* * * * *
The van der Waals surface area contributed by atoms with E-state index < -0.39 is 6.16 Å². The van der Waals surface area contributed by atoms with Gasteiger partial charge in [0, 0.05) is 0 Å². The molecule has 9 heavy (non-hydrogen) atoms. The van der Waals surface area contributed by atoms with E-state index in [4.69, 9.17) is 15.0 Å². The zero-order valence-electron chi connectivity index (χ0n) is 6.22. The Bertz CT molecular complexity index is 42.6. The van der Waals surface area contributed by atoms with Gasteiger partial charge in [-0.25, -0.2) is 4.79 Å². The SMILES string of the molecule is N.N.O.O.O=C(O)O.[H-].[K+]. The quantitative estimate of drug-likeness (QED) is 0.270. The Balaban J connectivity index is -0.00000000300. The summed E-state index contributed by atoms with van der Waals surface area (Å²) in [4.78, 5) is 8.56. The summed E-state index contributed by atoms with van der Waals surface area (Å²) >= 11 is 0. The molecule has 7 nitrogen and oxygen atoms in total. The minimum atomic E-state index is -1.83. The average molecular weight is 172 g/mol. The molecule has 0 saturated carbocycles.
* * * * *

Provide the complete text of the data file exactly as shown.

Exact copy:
The van der Waals surface area contributed by atoms with E-state index < -0.39 is 6.16 Å². The van der Waals surface area contributed by atoms with Gasteiger partial charge in [0, 0.05) is 0 Å². The molecule has 9 heavy (non-hydrogen) atoms. The van der Waals surface area contributed by atoms with E-state index in [4.69, 9.17) is 15.0 Å². The zero-order valence-electron chi connectivity index (χ0n) is 6.22. The Bertz CT molecular complexity index is 42.6. The van der Waals surface area contributed by atoms with Gasteiger partial charge in [-0.25, -0.2) is 4.79 Å². The SMILES string of the molecule is N.N.O.O.O=C(O)O.[H-].[K+]. The quantitative estimate of drug-likeness (QED) is 0.270. The Balaban J connectivity index is -0.00000000300. The summed E-state index contributed by atoms with van der Waals surface area (Å²) in [4.78, 5) is 8.56. The summed E-state index contributed by atoms with van der Waals surface area (Å²) >= 11 is 0. The molecule has 7 nitrogen and oxygen atoms in total. The minimum atomic E-state index is -1.83. The average molecular weight is 172 g/mol. The molecule has 0 saturated carbocycles.